Tuning

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Title

Tuning
 

Author

Berti, Sauro
 

Author's website

Language

Italian, English
 
Publisher: 
Edizioni Suvini Zerboni - Milano
 
Publication date: 
2012
 

ISBN / Catalog number

S. 14259 Z.
 

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C.I.R.C.B. Library

Available
 
Donor: 
Berti, Sauro
 
Type: 
Original
 
Acquisition Year: 
2015

Book description

Assuming that, de facto, in practise, a wind/string player or singer tends to use the “natural scale” system, whereby the intonation of each individual note, interval or chord is in strict relation to the tonality in which one is performing. Adopting intonation based on the “natural scale”, is rarely given due consideration by wind players, also because of the ingrained “pianistic” equal temperament, every note has to be adjusted in consequence of the relation it bears to the relevant tonality. The natural scale, therefore, doesn’t correspond exactly to the twelve semitones of keyboard instruments.

I have written these exercises in order to pay the necessary attention to this reality and to insert it in daily practice, so I will not elaborate on this topic which has been covered in depth in theoretical treatises. By stimulating our sensitivity and musical ear, the respecting of this tonal tension will soon become second nature. Although when we tackle the repertoire with piano we will have to refer to the tempered scale, nevertheless, these exercises will still be useful as they are intended to enhance our attention and flexibility in the light of the inevitable compromises.

The exercises will be realised with the aid of a “sound generator” (often included in electronic tuners) which we will get to play the fundamental note indicated at the top of each page. Using an earpiece we will have a precise throbbing sensation which, letting ourselves be guided by our ear, we should try to eliminate. It is very important to have the earpiece only in one ear in order not to lose touch with our own sound and let our attention be distracted. Checking a tuner visually on all the notes of the scale doesn’t teach us hardly anything and misreading the indicators we could incorrectly be led to think that every note has to be always at the same pitch independently of the harmonic context! I am utterly convinced that to make the most of a tuner we should only refer to it for the ground-note of the tonality in which we are playing. Too often in daily orchestral playing we resort to the temperate scale which, without a solid harmonic base, will blow away like a house of cards.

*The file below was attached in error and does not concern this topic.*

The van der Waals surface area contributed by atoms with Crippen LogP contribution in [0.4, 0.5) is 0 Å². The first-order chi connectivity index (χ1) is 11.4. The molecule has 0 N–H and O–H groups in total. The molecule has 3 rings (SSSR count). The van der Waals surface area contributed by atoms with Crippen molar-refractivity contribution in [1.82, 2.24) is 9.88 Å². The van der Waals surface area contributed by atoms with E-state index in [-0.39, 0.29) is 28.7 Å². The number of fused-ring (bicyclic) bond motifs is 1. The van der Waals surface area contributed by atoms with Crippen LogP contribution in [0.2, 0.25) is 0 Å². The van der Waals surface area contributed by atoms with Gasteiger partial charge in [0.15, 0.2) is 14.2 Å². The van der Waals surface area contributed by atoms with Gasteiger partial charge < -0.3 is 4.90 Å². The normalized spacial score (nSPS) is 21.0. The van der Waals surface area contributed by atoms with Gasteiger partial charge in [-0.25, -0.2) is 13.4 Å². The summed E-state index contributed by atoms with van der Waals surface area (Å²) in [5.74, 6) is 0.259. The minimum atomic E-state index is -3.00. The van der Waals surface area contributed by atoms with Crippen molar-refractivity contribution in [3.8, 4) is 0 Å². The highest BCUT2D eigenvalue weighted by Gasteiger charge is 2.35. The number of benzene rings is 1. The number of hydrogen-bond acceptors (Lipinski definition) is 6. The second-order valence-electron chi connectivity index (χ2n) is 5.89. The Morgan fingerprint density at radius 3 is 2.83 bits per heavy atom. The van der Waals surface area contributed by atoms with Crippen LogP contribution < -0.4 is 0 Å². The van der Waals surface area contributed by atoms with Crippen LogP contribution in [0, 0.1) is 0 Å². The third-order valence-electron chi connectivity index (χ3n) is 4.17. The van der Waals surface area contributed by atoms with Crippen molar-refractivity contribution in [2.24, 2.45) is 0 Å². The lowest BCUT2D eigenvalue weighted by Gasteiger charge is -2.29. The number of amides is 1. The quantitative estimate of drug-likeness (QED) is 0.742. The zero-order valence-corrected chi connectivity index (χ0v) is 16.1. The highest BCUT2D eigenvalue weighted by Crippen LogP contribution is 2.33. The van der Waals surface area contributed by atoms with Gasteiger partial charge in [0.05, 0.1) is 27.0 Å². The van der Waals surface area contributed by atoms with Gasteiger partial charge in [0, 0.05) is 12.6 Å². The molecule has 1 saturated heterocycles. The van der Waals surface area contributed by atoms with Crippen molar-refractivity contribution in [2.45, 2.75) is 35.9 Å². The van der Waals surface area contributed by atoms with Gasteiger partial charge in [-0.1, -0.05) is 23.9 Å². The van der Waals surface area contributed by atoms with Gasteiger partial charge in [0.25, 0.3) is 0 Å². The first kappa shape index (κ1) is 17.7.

I used an order of difficulty with the purpose of picking up and recognizing in sequence the accuracy of the unison, octave and fifth, followed by the major, then the minor, third. It will be useful to adopt this method also when we wish to check complete chords in our normal orchestral and chamber music activity, assembling them in the order described above. The following exercises are drawn from melodies, technical studies, arpeggios and orchestral excerpts to encourage us to use the “Tuning” method in the great majority of the music we play. The exercises are in all the keys, in both treble and bass clef, so that they can be played easily by every wind player who will transpose them to cover the whole range of the instrument. Every instrumentalist can choose the key order and any eventual variation in dynamics.

I would advise devoting a few minutes to “Tuning” at the beginning of every day, after our warm up, and then spend a couple of minutes on it every half hour. In this way we will ensure that our emission is regular and we will also definitely improve the quality of our sound. It’s important to understand just how much intonation, timbre, emission and sound are all part of the same team and therefore “united we stand, divided we fall”.

Enjoy your practice!
Sauro Berti